Published September 18, 2007
Senator Clinton would require Americans to have health insurance, and she would provide expensive new government subsidies to help households pay the premiums.
But what would she do to slow health-care cost inflation? Not much, it seems. Her answers (for now) — better health-information technology, more disease management, prevention initiatives — are politically safe but unlikely to put a significant dent in costs.
Premiums will therefore continue to rise faster than household income, leaving her with three options: higher premiums for consumers, more spending on subsidies by the government, or government-imposed cost controls on insurers. Does anyone doubt a Clinton administration would eventually choose to impose limits on premiums to spare consumers and the government the added cost? That’s when her plan becomes government-run health care.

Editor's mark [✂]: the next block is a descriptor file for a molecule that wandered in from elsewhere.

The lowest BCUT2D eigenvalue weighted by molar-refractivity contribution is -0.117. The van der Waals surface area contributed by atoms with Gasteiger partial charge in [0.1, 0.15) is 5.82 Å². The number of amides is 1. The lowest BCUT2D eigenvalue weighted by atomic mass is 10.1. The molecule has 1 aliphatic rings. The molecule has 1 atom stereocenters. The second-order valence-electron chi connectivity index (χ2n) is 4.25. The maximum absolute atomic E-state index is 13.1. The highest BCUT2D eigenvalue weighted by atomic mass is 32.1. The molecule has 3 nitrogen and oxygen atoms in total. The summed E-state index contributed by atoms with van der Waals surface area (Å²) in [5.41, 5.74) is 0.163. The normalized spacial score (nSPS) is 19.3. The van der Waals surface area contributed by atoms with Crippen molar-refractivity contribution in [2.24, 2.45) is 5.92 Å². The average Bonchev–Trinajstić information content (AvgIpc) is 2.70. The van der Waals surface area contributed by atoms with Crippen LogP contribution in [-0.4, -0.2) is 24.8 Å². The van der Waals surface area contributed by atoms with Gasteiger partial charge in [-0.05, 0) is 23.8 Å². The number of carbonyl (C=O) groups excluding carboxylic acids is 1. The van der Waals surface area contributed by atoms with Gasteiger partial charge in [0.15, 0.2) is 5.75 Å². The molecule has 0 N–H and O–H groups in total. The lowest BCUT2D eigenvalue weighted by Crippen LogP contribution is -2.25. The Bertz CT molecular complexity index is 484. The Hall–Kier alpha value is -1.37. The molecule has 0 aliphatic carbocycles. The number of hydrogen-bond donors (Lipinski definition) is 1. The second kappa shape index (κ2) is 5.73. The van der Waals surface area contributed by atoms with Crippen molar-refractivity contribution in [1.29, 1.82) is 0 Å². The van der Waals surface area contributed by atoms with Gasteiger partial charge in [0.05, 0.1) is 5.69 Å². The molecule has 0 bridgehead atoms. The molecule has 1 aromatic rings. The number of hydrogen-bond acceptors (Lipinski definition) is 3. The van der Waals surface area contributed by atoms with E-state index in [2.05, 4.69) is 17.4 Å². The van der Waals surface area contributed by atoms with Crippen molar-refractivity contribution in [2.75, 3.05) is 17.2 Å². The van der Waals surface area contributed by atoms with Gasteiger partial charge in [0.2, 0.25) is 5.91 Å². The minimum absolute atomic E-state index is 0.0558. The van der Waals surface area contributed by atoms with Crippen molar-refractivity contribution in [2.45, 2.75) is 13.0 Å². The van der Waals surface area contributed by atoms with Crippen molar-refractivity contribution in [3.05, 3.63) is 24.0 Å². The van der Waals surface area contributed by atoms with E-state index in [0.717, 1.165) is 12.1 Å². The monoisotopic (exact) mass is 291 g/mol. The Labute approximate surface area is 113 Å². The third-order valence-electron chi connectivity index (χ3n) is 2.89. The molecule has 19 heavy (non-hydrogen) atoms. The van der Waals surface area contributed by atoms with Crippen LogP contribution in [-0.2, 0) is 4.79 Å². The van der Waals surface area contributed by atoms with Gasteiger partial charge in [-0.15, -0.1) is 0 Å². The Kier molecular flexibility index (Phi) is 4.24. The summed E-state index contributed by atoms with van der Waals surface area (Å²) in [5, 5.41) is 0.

Moving to a functional, market-based health-care system requires complete reform of the tax treatment of health care, as most Republicans now recognize. It also requires fixing the Medicare and Medicaid entitlements to encourage price competition rather than ever higher use of services.
Senator Clinton’s plan does none of this (save for a token limit on upper income tax subsidies). Like 1993, she would inevitably turn to the government to control costs.
— James C. Capretta, a fellow at the Ethics and Public Policy Center, was an associate director at the Office of Management and Budget from 2001 to 2004.